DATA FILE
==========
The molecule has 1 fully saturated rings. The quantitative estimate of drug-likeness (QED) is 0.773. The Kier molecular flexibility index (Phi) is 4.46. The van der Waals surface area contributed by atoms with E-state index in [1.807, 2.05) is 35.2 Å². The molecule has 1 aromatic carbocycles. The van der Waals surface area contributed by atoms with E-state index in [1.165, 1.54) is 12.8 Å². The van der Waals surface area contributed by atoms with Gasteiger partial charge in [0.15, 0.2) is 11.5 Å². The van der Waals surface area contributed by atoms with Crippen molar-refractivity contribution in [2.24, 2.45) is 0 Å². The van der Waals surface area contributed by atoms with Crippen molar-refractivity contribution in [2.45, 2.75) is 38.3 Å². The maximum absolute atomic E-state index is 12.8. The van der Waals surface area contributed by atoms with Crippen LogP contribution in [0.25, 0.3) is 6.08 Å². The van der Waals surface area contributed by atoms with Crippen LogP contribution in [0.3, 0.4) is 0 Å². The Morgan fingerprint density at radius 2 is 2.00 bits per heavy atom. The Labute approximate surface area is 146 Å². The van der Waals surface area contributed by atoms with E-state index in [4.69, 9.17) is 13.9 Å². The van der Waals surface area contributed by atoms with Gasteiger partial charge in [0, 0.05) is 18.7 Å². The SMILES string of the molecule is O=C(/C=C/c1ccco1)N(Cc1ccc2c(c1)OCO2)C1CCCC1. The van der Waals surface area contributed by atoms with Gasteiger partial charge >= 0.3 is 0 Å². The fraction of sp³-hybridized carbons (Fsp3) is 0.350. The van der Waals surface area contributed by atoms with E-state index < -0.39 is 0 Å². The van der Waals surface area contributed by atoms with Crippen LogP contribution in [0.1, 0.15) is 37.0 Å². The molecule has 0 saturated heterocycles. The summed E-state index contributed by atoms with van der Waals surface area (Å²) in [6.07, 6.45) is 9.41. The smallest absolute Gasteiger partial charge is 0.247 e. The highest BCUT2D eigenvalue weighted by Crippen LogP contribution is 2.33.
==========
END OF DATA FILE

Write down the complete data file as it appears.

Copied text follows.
The molecule has 1 fully saturated rings. The quantitative estimate of drug-likeness (QED) is 0.773. The Kier molecular flexibility index (Phi) is 4.46. The van der Waals surface area contributed by atoms with E-state index in [1.807, 2.05) is 35.2 Å². The molecule has 1 aromatic carbocycles. The van der Waals surface area contributed by atoms with E-state index in [1.165, 1.54) is 12.8 Å². The van der Waals surface area contributed by atoms with Gasteiger partial charge in [0.15, 0.2) is 11.5 Å². The van der Waals surface area contributed by atoms with Crippen molar-refractivity contribution in [2.24, 2.45) is 0 Å². The van der Waals surface area contributed by atoms with Crippen molar-refractivity contribution in [2.45, 2.75) is 38.3 Å². The maximum absolute atomic E-state index is 12.8. The van der Waals surface area contributed by atoms with Crippen LogP contribution in [0.25, 0.3) is 6.08 Å². The van der Waals surface area contributed by atoms with Crippen LogP contribution in [0.3, 0.4) is 0 Å². The Morgan fingerprint density at radius 2 is 2.00 bits per heavy atom. The Labute approximate surface area is 146 Å². The van der Waals surface area contributed by atoms with E-state index in [4.69, 9.17) is 13.9 Å². The van der Waals surface area contributed by atoms with Gasteiger partial charge in [0, 0.05) is 18.7 Å². The SMILES string of the molecule is O=C(/C=C/c1ccco1)N(Cc1ccc2c(c1)OCO2)C1CCCC1. The van der Waals surface area contributed by atoms with Gasteiger partial charge >= 0.3 is 0 Å². The fraction of sp³-hybridized carbons (Fsp3) is 0.350. The van der Waals surface area contributed by atoms with E-state index < -0.39 is 0 Å². The van der Waals surface area contributed by atoms with Crippen LogP contribution in [0.1, 0.15) is 37.0 Å². The molecule has 0 saturated heterocycles. The summed E-state index contributed by atoms with van der Waals surface area (Å²) in [6.07, 6.45) is 9.41. The smallest absolute Gasteiger partial charge is 0.247 e. The highest BCUT2D eigenvalue weighted by Crippen LogP contribution is 2.33.